NatSCA Conference 2012 in Pictures

I’ve spent the last two days at the annual conference of the Natural Sciences Collections Association. It was, admittedly, something of a busman’s holiday for me, especially as it was partly hosted by the museum in which I work (the wonderful Horniman Museum), but it was a great couple of days spent learning useful things, talking to lovely people, and eating surprisingly good food…institutional catering is always somewhat variable, but both the Horniman and the Grant Museum put on an excellent spread!

The theme of the conference this year was ‘Use It or Lose It’, and many of the talks focused on public engagement, the importance of collections for research (and the importance of research on collections), and the use of museum objects for teaching. With the focus of the Museums Association having been on the active use of collections (through the Effective Collections project, which is just coming to a close) and the disposal of objects that are not used (see the MA’s Disposal Toolkit) over the last few years, these talks were all very timely and raised a lot of important points about how we use collections and why/how we value them.

In addition to talks, there were also lots of tours available during the conference, including a the chance to see the Crystal Palace Park dinosaurs in the company of the extremely knowledgeable Dr Joe Cain, head of the Department of Science and Technology Studies at UCL. It was a lovely sunny afternoon, we had ice cream, and Waterhouse-Hawkins’ dinosaur models are absolutely amazing. We also had the opportunity to see the Petrie Museum, and parts of the Wellcome Collection, both of which were extremely impressive. I’ll have to go back to the Wellcome sometime for a proper look around, and to see their new Brains exhibition.

I took a large number of photos during the conference, especially of the dinosaurs, so I will stop typing now and let you look at pretty things (NB: if you see yourself in a photo and would rather not, let me know and I’ll remove it!)…

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Wild About Peckham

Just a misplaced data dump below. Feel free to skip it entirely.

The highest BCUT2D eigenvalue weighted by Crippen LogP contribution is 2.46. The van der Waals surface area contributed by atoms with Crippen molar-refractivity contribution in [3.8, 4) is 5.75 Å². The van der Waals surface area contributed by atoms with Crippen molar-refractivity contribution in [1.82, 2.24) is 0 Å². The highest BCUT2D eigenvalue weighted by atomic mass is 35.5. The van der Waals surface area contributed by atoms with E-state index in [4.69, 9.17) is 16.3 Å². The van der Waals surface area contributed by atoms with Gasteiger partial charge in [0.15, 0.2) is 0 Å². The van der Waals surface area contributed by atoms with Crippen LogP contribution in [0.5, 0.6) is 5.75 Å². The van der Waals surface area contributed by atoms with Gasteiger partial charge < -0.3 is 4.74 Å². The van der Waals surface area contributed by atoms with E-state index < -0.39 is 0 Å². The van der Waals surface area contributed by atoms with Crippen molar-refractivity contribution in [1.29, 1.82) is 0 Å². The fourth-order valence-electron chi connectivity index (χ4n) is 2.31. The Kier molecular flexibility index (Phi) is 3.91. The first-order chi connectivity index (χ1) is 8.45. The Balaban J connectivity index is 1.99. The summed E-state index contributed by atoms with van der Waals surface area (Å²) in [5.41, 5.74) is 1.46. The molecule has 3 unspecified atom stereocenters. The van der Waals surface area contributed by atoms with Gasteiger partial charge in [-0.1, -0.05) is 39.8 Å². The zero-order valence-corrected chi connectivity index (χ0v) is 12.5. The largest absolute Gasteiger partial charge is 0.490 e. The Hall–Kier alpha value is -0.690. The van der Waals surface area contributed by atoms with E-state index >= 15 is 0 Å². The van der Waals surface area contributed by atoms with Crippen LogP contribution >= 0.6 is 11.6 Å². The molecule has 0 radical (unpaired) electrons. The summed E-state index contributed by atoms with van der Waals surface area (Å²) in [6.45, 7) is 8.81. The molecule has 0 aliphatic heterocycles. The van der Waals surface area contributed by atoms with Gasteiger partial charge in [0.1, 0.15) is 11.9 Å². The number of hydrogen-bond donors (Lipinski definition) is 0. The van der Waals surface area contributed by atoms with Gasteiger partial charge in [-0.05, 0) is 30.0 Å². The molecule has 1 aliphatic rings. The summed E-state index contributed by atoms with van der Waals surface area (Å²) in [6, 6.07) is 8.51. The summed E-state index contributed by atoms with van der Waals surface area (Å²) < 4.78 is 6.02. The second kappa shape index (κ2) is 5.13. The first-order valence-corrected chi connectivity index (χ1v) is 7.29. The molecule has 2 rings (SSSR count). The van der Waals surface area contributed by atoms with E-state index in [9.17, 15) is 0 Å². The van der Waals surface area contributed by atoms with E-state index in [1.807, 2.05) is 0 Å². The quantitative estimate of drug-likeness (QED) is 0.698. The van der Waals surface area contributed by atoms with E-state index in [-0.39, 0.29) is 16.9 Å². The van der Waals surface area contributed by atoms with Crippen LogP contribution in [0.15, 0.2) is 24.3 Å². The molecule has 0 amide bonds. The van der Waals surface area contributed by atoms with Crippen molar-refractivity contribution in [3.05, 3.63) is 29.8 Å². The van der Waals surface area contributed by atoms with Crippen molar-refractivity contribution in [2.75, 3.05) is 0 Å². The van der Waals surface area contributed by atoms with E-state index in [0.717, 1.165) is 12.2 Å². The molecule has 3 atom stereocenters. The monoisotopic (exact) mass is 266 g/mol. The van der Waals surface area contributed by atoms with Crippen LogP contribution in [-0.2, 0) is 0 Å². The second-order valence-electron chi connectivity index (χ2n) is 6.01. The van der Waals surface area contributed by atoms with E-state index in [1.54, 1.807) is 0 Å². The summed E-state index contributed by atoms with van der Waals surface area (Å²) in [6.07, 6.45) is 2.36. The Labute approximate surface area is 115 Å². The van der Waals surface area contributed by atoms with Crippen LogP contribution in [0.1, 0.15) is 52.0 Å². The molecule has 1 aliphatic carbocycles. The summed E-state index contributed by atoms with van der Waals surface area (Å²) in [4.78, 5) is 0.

Since November, I’ve been living in Peckham. I’ve recently found time to explore more of the environment in which I find myself (whilst procrastinating over essay planning for my museum studies course), and have come to the conclusion that Peckham is not as bad as it looks! Don’t get me wrong, it’s not that I don’t like Peckham; it’s just that I’m a country bumpkin with a fondness for peace and quiet, and there’s very little of either to be had around here!

Today I visited Peckham Rye Park, and discovered, to my immense (and pleasant) surprise, that for an urban park in a very urban area of London, it is not only HUGE (the park covers 51 acres adjoining the Rye Common), but also full of interesting wildlife! Well, birdlife. The only mammals I saw were pet dogs, and a squirrel. Which would have been VERY interesting if it had been a red one. But it wasn’t.

Peckham Rye takes its name from the Old English word for river (rea or rhee), and contains the only above-ground portion of the river Peck. Which now appears to be little more than a trickle, and certainly doesn’t much resemble a river! But it does feed several ponds and a lake in the park, which are home to a variety of water birds, including Canada geese, coots (I stood and watched a pair of coots putting the finishing touches to their very well-built nest for several minutes), moorhens, tufted ducks, and mallards (many of whom were making spirited, and occasionally succesful, attempts at raping the lady ducks). There are also a couple of white domestic ducks in the mix, and of course many pigeons. Who have apparently learned that stationary human = food, because I got mobbed while standing watching the antics of the ducks!

The park is also home to some less common species, including green and greater-spotted woodpeckers, nuthatches, spotted flycatchers, and kingfishers. None of which I saw today! But I did see a sparrowhawk, plenty of ring-necked parakeets (which are still an oddly jarring sight (and sound) in a very English park), and a song thrush. The song thrush is now on the Red List in the UK, because its numbers are in decline: between 1970 and 1995 there was a 50% reduction in population, rising to 70% on farmland. This was due to many factors, including intensive farming (which removed the hedgerows and ditches in which song thrushes nest), and land drainage (which reduced the numbers of earthworms and other invertebrates that song thrushes eat). So it was good to see one thriving in an urban park.

Peckham Rye Park actually makes an excellent haven for birdlife, as it offers a range of different habitats: there are grassland, wetland, and woodland environments available, allowing it to support a wide variety of species. The park is also well-established, having opened in 1894 on the former site of Homestall Farm, which was bought by the council in order to extend Peckham Rye Common to relieve the serious over-crowding of the Common that occured on Sundays and Bank Holidays! Having been a farm before it was a park, the woodland is composed of mature, native trees of mixed species, rather than being a purely ornamental Victorian creation. Which also makes a nice change.

The park is a nice haven for people as well as wildlife, and if you go far enough into it you can even just about escape the constant noise of traffic (but only just – the park is surrounded on three sides by busy main roads). Next time I visit, I will try to do so on a nicer day (it’s a bit wet today), and I will keep my eyes peeled for woodpeckers; I’ve never actually seen one, despite growing up in the Somerset countryside!